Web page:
Before the first shuttle orbiter flew in space, the spaceplane’s ability to fly as a glider to a precision touchdown first had to be proven. Prototype orbiter Enterprise would be carried aloft atop its Boeing 747 shuttle carrier aircraft (SCA), first in a series of captive test flights, and then for free-flying approach and landing tests (ALT). These Enterprise test flights were flown by two test pilot teams, Fred Haise and Gordo Fullerton, alternating with Joe Engle and Dick Truly.
During research for my book, Space Shuttle Stories, I interviewed Fred Haise to learn how he and Gordo approached the test series and put Enterprise through its paces. The ALT series proved to be a much-needed success for the formative shuttle program, and proved the orbiter could return to Earth safely after its hypersonic descent from orbit.
From our Feb. 12, 2020 interview:
What was most important about the shuttle approach and landing tests?
After I finished a fourth crew assignment during Apollo – I was the Apollo 16 backup commander – I joined Aaron Cohen in the orbiter project office for four years. I was on the orbiter project management side during its design and development. Which was great, because I worked with the ops team through all the design reviews, through Critical Design Review on Enterprise, and I was very happy to get assigned as one of the two crews to go fly it. So, it was a womb-to-tomb experience. I participated in the proposal evaluations to pick who built the shuttle…from the four proposals that came in to now getting to fly it for the first time. It was an exciting experience.
You have to realize that the approach and landing tests were obviously not a space mission–more like an aircraft flight test program. It took me back to where I was with NASA before, back at Edwards in flight test.
The key things that we were to achieve were verifying the subsonic aerodynamics and the handling qualities with the primary flight controls that were highly tuned through the development to be a pilot rating of 1 or 2. We worried that if over-gained, we could end up with rate limiting. And the first time we were going to see how it flew was when we cut loose from the 747 in that flight mode: how the flight control works, and the vehicle aerodynamics. Another unknown was ground effect. We were pretty confident in the up and away aero characteristics, both longitudinal and directional. We had a strategy that would give us margin with time to flare as we neared the ground. But we could run into the balloon case which would boost you into the air while you’re running out of airspeed. The other extreme possibility, like on the Concorde, we called vacuum sweep, where it could suck you into the ground, and maybe make you have a hard landing. So, ground effect was an unknown to worry about.
Probably the biggest challenge at the time was to get the four-computer set to play together. We almost gave up on it. We were down to the last software load from IBM, where the computers would all stay together. In ground test they kept voting each other out. The multiple computers and data bus architecture were a new thing, different from previous NASA spacecraft.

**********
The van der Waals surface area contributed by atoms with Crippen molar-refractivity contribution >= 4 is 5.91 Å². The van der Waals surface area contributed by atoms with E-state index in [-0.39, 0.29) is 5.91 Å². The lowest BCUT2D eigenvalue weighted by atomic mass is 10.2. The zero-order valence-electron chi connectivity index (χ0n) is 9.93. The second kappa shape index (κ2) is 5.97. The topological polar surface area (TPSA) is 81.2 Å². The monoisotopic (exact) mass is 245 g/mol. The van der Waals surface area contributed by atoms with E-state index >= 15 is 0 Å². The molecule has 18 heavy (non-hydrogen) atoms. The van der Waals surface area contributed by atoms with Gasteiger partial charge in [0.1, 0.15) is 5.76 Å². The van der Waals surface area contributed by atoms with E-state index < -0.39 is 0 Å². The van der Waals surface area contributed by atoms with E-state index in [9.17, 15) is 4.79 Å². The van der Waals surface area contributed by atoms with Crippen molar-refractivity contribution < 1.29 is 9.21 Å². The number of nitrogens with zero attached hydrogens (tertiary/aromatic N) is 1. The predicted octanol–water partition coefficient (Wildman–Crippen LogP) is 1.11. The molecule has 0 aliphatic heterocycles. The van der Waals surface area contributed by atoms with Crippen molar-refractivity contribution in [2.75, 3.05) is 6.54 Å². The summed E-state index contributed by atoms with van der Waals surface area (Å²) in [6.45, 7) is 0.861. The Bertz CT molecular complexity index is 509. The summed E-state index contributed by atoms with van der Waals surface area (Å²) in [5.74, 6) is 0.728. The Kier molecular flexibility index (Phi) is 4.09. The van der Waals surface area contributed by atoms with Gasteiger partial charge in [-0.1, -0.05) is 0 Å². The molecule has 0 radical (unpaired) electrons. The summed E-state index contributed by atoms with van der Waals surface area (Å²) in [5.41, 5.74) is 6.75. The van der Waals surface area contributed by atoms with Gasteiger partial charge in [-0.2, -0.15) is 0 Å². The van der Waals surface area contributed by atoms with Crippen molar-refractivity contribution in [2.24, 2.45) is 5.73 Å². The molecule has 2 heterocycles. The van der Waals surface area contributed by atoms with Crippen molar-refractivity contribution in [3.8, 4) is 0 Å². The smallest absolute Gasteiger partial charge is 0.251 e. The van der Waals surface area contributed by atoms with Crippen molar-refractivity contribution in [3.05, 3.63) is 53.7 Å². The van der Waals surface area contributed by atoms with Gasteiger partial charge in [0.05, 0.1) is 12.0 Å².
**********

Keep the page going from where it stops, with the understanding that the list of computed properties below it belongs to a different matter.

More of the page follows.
With that argument, I sold Aaron Cohen and Chris Kraft on having a backup computer where the whole flight control scheme was greatly simplified—just a rate command feedback system. And completely developed by a different contractor, not developed by IBM, but Draper Labs, who had done the system for Apollo. The system was dumbed down to set the handling qualities at values of 4 or 5, vs. 1 or 2 for the primary system [on the Cooper-Harper rating scale]. It was our “get it on the ground” system. By pushing one button on the top of the hand controller, you kill the input/output to those four computers, and switch to that fifth computer. That was what we were keyed to do should Enterprise go out of control as we separated from the 747. So, a goal and large technical challenge going into ALT was to get the four computers to work together.
In a program sense, I thought ALT served to “maintain program momentum.” We had a gap from when we’d flown the Apollo-Soyuz Mission, a multi-year gap where we wanted to keep NASA in the limelight … and be able to claim, “we’re flying something.”
ALT offered media exposure showing that we were making progress. On the other hand, we had to acknowledge the fact that the orbital program was slipping, about a two-year slip in the orbital launch date. ALT served a good purpose in showing progress and maintaining program momentum.
We had one simulator, a hydraulic moving-base one, and an airborne simulator, which was probably the best, the Gulfstream II. When we got into the program, each of us separated according to what we were trying to follow. For example, Crippen and Truly worried about IBM software, probably the toughest job for any of us. I worked the vehicle tests at Palmdale, and Joe Engle readied our simulators, first the moving base, which didn’t work exactly as advertised at first, and he flew a lot of the Gulfstream II development with Grumman test pilots. We had to refine our test articles before we could start our realistic training. The G2 ended up being the most accurate simulation of flying the real orbiter. Gordo took on the tedious, tough job of procedure development, both normal and contingency.
End of Part 1. Part 2 begins here: